Istanbul is the largest city in Europe and the fifteenth-largest city in the world, by population. Its position, straddling Europe and Eurasia across the Bosporus Strait, gives this city its rich and unique culture and history.
The city’s strategic position between the East and West was a big drawcard for conquering armies throughout the ages and has been occupied by the Romans, Venetians, Byzantines, and finally, the Ottomans, who decided to stay. There are physical reminders of these empires scattered all over the city, mostly in the form of religious sanctuaries. A unique feature of Istanbul is its position as the final stage of the famed ‘Silk Road’ linking Europe to Asia. Some merchants loved the vibrancy of the city so much that they decided to stay, adding to the bright and embracing multi-cultural atmosphere of the impressive capital of Turkey.
Filled to the brim with bustling markets, towering historical buildings, and unique cultural and culinary influences from Europe and Asia, this colourful city is a must-visit on any adventurous travellers bucket-list.
The climate of Istanbul can be described as transitional Mediterranean with reasonably cold winters and sizzling summers.
Wet season: September to February
Autumn and winter are the rainy seasons in this area of Turkey. Its proximity to the Balkan Peninsula brings frigid weather conditions and snow during winter, and the prevailing clouds and foggy conditions contribute to the lack of sunshine during these months. Temperatures during this time of year average 14°C during the day and drop to 8.5°C overnight.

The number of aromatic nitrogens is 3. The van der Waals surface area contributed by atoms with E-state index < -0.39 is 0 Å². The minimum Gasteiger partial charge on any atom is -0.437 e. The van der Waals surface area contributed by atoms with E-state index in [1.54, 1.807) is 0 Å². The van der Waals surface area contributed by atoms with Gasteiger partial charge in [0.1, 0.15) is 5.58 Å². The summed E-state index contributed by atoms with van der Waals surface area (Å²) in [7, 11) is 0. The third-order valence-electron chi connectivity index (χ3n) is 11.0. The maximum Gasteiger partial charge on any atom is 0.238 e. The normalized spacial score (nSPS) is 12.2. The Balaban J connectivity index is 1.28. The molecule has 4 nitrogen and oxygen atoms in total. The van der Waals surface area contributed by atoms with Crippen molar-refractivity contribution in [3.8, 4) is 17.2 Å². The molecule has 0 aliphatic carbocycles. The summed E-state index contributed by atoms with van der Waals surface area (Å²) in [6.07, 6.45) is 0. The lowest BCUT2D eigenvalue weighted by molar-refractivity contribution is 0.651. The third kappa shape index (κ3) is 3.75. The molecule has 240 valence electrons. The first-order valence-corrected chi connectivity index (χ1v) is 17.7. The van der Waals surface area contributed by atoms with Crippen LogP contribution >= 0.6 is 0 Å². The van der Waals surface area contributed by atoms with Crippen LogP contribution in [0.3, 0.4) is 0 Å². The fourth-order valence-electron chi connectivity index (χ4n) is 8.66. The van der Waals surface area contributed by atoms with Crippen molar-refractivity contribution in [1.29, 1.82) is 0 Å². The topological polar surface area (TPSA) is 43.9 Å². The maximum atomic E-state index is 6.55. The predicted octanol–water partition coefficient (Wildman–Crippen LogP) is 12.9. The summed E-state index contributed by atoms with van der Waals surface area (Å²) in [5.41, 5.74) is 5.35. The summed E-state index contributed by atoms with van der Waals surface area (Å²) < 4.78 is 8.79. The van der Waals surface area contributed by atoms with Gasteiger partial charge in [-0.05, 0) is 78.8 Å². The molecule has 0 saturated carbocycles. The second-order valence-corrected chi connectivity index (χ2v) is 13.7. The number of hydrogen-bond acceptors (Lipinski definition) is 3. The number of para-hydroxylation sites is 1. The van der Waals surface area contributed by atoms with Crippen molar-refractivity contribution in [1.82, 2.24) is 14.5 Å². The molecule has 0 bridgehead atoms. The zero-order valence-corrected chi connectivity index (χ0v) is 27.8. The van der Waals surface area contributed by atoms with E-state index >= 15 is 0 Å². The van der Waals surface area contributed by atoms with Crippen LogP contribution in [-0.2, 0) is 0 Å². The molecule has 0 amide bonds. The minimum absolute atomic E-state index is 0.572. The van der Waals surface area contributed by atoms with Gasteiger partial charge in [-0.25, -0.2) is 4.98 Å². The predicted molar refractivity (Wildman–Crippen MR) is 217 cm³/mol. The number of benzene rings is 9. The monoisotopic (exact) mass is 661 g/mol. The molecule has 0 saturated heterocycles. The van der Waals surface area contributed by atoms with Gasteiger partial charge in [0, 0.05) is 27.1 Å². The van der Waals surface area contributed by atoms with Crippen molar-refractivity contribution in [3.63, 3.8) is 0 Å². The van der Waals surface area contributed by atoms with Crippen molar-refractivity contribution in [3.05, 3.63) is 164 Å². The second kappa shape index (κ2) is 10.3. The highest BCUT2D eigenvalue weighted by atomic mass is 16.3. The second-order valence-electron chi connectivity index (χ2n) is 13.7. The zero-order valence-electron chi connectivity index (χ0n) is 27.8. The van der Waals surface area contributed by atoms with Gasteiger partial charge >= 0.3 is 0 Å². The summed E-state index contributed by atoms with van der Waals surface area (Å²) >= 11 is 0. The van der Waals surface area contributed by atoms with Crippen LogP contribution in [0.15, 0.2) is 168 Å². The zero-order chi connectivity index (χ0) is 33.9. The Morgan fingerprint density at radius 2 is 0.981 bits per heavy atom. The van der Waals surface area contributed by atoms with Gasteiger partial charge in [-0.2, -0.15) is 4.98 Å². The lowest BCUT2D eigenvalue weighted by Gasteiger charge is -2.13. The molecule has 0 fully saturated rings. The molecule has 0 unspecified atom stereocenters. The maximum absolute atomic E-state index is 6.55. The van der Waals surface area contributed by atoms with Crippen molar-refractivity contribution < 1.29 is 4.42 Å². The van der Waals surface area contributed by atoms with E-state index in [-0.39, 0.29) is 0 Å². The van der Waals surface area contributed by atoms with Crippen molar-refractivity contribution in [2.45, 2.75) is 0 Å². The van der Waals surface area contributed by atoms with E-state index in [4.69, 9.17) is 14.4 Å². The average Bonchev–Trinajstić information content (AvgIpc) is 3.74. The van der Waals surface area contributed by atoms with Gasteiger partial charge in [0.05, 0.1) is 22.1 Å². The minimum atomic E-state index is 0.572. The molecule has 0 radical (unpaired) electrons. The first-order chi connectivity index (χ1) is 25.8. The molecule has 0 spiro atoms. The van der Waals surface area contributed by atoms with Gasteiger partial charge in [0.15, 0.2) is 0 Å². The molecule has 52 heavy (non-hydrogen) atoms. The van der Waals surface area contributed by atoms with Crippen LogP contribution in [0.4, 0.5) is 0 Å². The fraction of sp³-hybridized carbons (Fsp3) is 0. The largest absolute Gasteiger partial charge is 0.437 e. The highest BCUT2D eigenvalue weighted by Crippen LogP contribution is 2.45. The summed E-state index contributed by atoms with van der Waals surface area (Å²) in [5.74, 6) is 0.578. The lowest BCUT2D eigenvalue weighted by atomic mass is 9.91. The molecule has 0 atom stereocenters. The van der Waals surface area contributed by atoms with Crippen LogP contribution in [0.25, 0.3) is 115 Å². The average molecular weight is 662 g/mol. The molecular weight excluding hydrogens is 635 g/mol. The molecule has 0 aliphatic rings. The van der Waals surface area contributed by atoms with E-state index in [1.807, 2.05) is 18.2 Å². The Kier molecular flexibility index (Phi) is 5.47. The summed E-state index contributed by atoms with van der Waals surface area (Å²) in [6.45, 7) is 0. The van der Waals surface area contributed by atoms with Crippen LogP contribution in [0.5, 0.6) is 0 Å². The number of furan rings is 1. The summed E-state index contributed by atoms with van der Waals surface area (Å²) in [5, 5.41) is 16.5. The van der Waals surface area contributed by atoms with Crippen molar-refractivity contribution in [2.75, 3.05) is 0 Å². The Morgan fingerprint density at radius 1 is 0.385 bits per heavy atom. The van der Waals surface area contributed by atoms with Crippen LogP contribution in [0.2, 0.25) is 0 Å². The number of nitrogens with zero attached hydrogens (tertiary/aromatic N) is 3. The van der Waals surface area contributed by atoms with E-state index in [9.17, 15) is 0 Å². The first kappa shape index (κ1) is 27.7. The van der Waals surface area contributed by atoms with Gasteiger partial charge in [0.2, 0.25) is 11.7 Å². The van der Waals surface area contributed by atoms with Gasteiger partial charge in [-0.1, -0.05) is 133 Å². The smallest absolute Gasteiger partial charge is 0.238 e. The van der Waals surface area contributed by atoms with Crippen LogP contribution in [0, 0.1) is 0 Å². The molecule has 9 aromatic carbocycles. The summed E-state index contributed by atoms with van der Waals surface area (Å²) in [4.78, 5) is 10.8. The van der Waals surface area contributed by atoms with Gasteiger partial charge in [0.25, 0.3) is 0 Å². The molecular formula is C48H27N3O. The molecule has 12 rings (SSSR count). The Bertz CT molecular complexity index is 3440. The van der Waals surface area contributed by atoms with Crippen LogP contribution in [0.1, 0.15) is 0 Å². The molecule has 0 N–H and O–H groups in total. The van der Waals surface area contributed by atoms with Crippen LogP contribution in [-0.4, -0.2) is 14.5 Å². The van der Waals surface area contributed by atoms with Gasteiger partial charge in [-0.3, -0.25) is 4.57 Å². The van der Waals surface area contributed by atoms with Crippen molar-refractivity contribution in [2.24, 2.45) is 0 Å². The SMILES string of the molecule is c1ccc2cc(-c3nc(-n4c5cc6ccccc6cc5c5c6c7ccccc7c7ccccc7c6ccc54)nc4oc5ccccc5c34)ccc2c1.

Dry season: March to August
The rains begin to decrease, and the clouds clear up from April, meaning that you can look forward to warmer temperatures and more sunshine throughout this period, as well as an increase in humidity. Temperatures reach anywhere between 17°C and 29°C during the day and can drop overnight to 5°C in March and 20°C in August.
For a real taste of history, visit the vast number of churches and palaces spread throughout the city. The largest concentration of these historic buildings can be found in Sultanahmet Square on the European side of the city. The most well-known attractions in this area include:
Hagia Sophia - a feat of Greek engineering, this massive 30m high domed basilica was the largest enclosed space in the world for over 1000 years! Originally designed as a church, it was looted in 1203, converted to a mosque by the Ottoman Empire in the 15th century and eventually became a museum in 1935. Mosaics from the Ottoman occupation remain throughout the structure and make the overall experience of this landmark even more impressive.
Sultanahmet Mosque (The Blue Mosque) - Still a working mosque, and closed during prayer times, this structure is open to the public to visit for free throughout the day. It is an Ottoman-era place of worship, constructed between 1609 and 1616 for Sultan Ahmed I. The most impressive aspects of this massive building are its sweeping architecture and the six slender minarets soaring into the sky and dominates Istanbul’s iconic skyline. It gets its name from the hand-painted blue tiles which adorn the inside walls, and the blue lights that flood the mosque’s five main domes, six minarets, and eight secondary domes at night. The layout and structure of the mosque bring to mind the Sultan’s palace from Disney’s “Aladdin”.
Topkapı Palace - This was the imperial haven of the Ottoman Empire for four centuries; this lavish palace is extravagantly decorated. It consists of four courts, each increasing in grandeur as you make your way through the structure. You can view a Harem, the State Treasury, a weapons display, Prophet Mohammed’s belongings, the Imperial Treasury, and both Christian and Islamic relics, rugs, and porcelain. The views across the Bosphorus from the fourth court are absolutely spectacular!